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Color Crossing Rules...fabulous resource!

A place to ask about rabbit colours and to discuss rabbit genetics -- and how to breed for the desired results.
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Re: Color Crossing Rules...fabulous resource!

Post Number:#16  Unread postby guardianoasis » Sat Mar 17, 2018 3:39 pm


I found this a long time ago in my search of rabbit genetic colors.

I'm assuming this works for all breeds of rabbits, not just mini rex?

Also, as someone who breeds to show (ultimately), I've found there some variety in the different SOPs for breeds. For example the chinchilla color on an American Chinchilla has more of a salt and pepper look where as my Satins have an all over medium grey. Would you say that this is because of additional genes or just selective breeding?
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Re: Color Crossing Rules...fabulous resource!

Post Number:#17  Unread postby alforddm » Sat Mar 17, 2018 9:26 pm


It's due to both modifiers and coat type. Just like chinchilla rex and American Chin have a different look. Also, consider castor in rex. It has a complete different look than most breeds chestnut but genetically, they are the same. The difference is the modifiers that have been selected for to create the darker coat in rex.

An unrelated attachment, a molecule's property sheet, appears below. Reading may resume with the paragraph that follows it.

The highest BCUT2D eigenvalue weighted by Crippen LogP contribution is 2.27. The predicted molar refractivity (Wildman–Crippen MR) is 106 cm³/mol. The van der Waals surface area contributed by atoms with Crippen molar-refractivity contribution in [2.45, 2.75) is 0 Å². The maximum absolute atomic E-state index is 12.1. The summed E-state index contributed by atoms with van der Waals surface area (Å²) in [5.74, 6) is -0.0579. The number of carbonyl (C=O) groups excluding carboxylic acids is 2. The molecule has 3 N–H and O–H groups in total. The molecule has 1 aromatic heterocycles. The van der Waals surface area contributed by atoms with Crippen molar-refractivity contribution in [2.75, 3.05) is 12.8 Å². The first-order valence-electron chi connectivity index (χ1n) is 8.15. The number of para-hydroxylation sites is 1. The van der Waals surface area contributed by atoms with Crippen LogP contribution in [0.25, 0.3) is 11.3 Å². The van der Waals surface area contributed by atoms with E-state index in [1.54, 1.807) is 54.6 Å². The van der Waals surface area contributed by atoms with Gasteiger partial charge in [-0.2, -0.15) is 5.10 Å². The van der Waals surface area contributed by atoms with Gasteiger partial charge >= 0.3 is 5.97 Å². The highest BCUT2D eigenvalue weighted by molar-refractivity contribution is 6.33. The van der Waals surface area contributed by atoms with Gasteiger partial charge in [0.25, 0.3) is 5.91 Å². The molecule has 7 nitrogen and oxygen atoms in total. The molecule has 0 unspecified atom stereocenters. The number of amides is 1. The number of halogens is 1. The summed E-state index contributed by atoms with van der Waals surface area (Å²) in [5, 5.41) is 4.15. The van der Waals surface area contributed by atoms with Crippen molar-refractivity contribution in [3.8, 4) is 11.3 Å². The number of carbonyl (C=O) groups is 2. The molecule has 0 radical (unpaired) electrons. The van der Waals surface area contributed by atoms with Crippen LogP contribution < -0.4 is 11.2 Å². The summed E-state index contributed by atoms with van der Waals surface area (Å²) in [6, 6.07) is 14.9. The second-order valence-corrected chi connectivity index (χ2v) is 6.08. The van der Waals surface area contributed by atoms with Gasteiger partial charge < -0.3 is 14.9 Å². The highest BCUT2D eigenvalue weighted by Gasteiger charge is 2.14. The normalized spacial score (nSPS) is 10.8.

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Re: Color Crossing Rules...fabulous resource!

Post Number:#18  Unread postby SableSteel » Sat Mar 17, 2018 9:51 pm


American chinchillas aren't supposed to have a salt and pepper look. They're supposed to have a lot of contrast between the tip and intermediate color (which gives the distinctive surface color) but it's supposed to be almost more wavy than salt and peppery. With satins, the hair shaft is slightly transparent, so the surface color and intermediate color blend together more and you get that more even gray color. It's partially selective breeding (american chins have more distinctive surface color than, say, mini lops) but also largely due the fur structure.